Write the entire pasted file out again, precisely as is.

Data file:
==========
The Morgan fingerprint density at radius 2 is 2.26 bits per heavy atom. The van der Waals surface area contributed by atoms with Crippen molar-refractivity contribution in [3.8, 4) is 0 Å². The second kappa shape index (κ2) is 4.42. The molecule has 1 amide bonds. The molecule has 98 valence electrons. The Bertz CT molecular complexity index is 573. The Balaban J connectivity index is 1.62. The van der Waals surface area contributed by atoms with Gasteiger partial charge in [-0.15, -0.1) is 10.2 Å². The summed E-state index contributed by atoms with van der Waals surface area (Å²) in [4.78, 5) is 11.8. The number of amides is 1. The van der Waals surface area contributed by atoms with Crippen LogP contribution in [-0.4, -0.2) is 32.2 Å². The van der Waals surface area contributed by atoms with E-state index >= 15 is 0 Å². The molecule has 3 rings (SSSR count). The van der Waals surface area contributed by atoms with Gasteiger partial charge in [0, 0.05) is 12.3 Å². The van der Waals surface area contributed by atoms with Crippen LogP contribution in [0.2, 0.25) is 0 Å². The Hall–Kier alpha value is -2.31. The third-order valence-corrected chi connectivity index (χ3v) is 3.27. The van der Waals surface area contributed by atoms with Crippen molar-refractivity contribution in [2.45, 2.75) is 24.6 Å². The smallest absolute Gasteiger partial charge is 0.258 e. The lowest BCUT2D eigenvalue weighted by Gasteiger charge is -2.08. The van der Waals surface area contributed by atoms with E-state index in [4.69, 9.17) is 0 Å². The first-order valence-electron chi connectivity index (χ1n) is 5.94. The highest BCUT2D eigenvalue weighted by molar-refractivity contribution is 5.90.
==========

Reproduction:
The Morgan fingerprint density at radius 2 is 2.26 bits per heavy atom. The van der Waals surface area contributed by atoms with Crippen molar-refractivity contribution in [3.8, 4) is 0 Å². The second kappa shape index (κ2) is 4.42. The molecule has 1 amide bonds. The molecule has 98 valence electrons. The Bertz CT molecular complexity index is 573. The Balaban J connectivity index is 1.62. The van der Waals surface area contributed by atoms with Gasteiger partial charge in [-0.15, -0.1) is 10.2 Å². The summed E-state index contributed by atoms with van der Waals surface area (Å²) in [4.78, 5) is 11.8. The number of amides is 1. The van der Waals surface area contributed by atoms with Crippen LogP contribution in [-0.4, -0.2) is 32.2 Å². The van der Waals surface area contributed by atoms with E-state index >= 15 is 0 Å². The molecule has 3 rings (SSSR count). The van der Waals surface area contributed by atoms with Gasteiger partial charge in [0, 0.05) is 12.3 Å². The van der Waals surface area contributed by atoms with Crippen LogP contribution in [0.2, 0.25) is 0 Å². The Hall–Kier alpha value is -2.31. The third-order valence-corrected chi connectivity index (χ3v) is 3.27. The van der Waals surface area contributed by atoms with Crippen molar-refractivity contribution in [2.45, 2.75) is 24.6 Å². The smallest absolute Gasteiger partial charge is 0.258 e. The lowest BCUT2D eigenvalue weighted by Gasteiger charge is -2.08. The van der Waals surface area contributed by atoms with E-state index in [4.69, 9.17) is 0 Å². The first-order valence-electron chi connectivity index (χ1n) is 5.94. The highest BCUT2D eigenvalue weighted by molar-refractivity contribution is 5.90.